Dr. Wilfred M. “Wilf” Carter of St. Andrews, New Brunswick, an internationally-recognized wild Atlantic salmon conservationist, and founding executive director of the Atlantic Salmon Federation has been posthumously inducted into the Canadian Angler Hall of Fame. Carter’s extraordinary work was celebrated at an awards ceremony on February 12th, which also kicked off the Spring Fishing and Boat Show in Mississauga, Ontario.
Carter, who passed away in March 2009, dedicated more than 50 years of his life to conserving wild Atlantic salmon. He had an unfaltering commitment to the cause of conserving Atlantic salmon, developed through fishing as a boy on the rivers of Gaspé, Quebec. A forward-thinking conservationist, Carter believed that all living creatures and the forests, lakes and rivers that shelter them are part of the fabric that sustains and supports humankind.
Outdoor Canada editor-in-chief Patrick Walsh accepted the award on behalf of Carter’s family and the Atlantic Salmon Federation, and read a message from the ASF. In it, the ASF noted that among Carter’s most notable achievements were the closure of commercial Atlantic salmon fisheries, and widespread acceptance of catch and release by anglers. Carter was also a founding member of the North Atlantic Salmon Conservation Organization (NASCO), established in 1984, to provide a forum for nations to consult and cooperate on threats to salmon stocks.
“Perhaps Wilf’s greatest contribution was his ability to engage people in shared endeavours, regardless of their backgrounds, whether socialites, wealthy entrepreneurs, guides or down-to-earth, everyday people,” the ASF said. “He made salmon conservation a cause anyone could support, a legacy that greatly strengthens ASF’s fight on behalf of wild Atlantic salmon and their environment.”
The Rick Amsbury Award
Named for one of Canada’s most lauded conservationists, the Rick Amsbury Award of Excellence was presented to Yvonne Brown, founder of the Ontario Women Anglers (OWA).
As a child, Brown’s father taught her how to fish, but she left the sport behind as she grew up. In 2009 Brown returned to fishing, quickly becoming involved in a variety of clubs and organizations. She has since helped to organize kids’ derbies, charitable fishing events, tournaments and seminars.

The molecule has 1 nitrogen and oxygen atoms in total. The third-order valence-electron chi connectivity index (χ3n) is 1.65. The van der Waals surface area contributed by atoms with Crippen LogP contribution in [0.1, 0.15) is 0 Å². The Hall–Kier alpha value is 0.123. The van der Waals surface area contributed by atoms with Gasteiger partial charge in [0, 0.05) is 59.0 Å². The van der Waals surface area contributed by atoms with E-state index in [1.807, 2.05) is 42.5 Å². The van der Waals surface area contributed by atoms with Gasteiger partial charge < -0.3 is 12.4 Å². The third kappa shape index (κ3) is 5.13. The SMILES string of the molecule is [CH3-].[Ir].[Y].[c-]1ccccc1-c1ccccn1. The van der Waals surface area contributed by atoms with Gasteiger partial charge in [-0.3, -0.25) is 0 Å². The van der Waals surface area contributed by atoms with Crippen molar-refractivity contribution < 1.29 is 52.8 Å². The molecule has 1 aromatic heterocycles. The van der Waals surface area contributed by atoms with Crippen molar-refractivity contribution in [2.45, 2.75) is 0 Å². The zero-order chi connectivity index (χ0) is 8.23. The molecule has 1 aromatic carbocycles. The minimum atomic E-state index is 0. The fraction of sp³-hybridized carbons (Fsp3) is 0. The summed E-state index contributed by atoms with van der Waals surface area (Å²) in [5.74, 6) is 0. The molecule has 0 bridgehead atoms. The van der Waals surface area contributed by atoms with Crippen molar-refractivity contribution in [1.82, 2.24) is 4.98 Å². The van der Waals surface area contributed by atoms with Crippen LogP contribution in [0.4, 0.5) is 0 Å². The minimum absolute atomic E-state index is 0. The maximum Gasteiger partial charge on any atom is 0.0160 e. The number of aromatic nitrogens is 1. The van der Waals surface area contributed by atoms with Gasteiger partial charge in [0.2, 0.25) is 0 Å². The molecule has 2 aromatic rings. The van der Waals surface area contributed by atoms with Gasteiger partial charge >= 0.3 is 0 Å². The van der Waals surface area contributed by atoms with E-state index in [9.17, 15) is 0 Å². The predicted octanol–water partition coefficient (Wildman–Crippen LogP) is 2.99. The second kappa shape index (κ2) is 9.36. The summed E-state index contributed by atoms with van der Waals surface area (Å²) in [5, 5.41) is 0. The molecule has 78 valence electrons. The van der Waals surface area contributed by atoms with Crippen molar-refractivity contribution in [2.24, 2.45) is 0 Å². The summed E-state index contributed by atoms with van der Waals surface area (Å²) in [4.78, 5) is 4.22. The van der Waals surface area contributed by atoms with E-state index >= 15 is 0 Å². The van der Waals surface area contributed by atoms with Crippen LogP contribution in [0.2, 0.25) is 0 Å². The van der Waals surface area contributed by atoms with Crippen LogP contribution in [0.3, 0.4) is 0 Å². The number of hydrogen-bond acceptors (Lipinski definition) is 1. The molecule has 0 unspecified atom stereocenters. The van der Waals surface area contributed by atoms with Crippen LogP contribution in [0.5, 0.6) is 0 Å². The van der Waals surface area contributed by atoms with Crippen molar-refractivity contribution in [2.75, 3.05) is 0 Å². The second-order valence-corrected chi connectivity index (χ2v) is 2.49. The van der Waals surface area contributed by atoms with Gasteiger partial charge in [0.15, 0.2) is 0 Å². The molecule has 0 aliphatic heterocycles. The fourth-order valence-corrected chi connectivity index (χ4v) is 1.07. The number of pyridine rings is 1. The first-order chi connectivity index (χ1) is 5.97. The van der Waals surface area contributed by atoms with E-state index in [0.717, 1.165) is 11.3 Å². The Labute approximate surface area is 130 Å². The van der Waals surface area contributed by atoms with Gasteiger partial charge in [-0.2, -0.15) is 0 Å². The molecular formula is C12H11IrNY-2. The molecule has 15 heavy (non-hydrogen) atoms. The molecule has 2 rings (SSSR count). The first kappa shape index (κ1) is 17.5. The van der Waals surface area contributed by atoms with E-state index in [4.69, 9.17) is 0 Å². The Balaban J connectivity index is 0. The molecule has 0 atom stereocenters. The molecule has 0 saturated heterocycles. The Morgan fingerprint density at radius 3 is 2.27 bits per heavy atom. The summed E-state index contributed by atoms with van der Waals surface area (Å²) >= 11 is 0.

During these activities she realized that within the male-dominated world of angling, there was a niche for an organization designed to unite women in their love of angling, to spread knowledge about fishing and to create opportunities for women to engage in recreational fishing. And so the OWA was formed.
Presenting the award, Angler Hall of Fame member “Big Jim” McLaughlin praised Brown’s dedication, thoughtfulness and extremely capable leadership of the OWA. “She’s done everything right,” he said.
Accepting the award, Brown said that in just a few years the OWA’s Fishing 101 for Women program has grown exponentially from its early days of holding just five events per year. Brown also noted that OWA is a non-profit, grassroots organization, and praised the efforts of its numerous volunteers and the generous support of individuals and businesses in the fishing industry.
The Conservation Project of the Year
In addition, the Brewer Park Pond Restoration Project has been named Conservation Project of the Year. Located in the City of Ottawa, Brewer Pond was an artificial swimming hole, adjacent to the Rideau River. Choked with algae and unused for decades, each spring Brewer Pond would be flooded by the Rideau, but as water levels dropped, trapped fish died in the landlocked, oxygen-starved pond.
This ambitious project has reconnected the pond to the main channel of the river, and created a vibrant new wetland and pond with shoreline plantings, breeding bird habitat, amphibian habitat, turtle nesting beds and basking logs. The pond will also provide improved spawning, nursery, rearing and feeding habitat for northern pike, muskies, and the almost 40 other fish species that inhabit the Rideau.
In accepting the award, biologist Jennifer Lamoureux of the Rideau Valley Conservation Authority said that this restoration was a large and expensive undertaking, but it has shown the fastest results of any project she’s ever worked on. In fact, Lamoureux said, just six months after reconnecting Brewer Pond to the Rideau, aquatic plants had taken root, and amphibians and reptiles were inhabiting the wetland.
Along with the the Rideau Valley Conservation Authority, partners in the project included contractors Richcraft Homes and Minto Group, plus Muskies Canada, the City of Ottawa, the Ontario Ministry of Natural Resources and Forests, the Institute of Environmental Science at Carleton University, and Fisheries and Oceans Canada.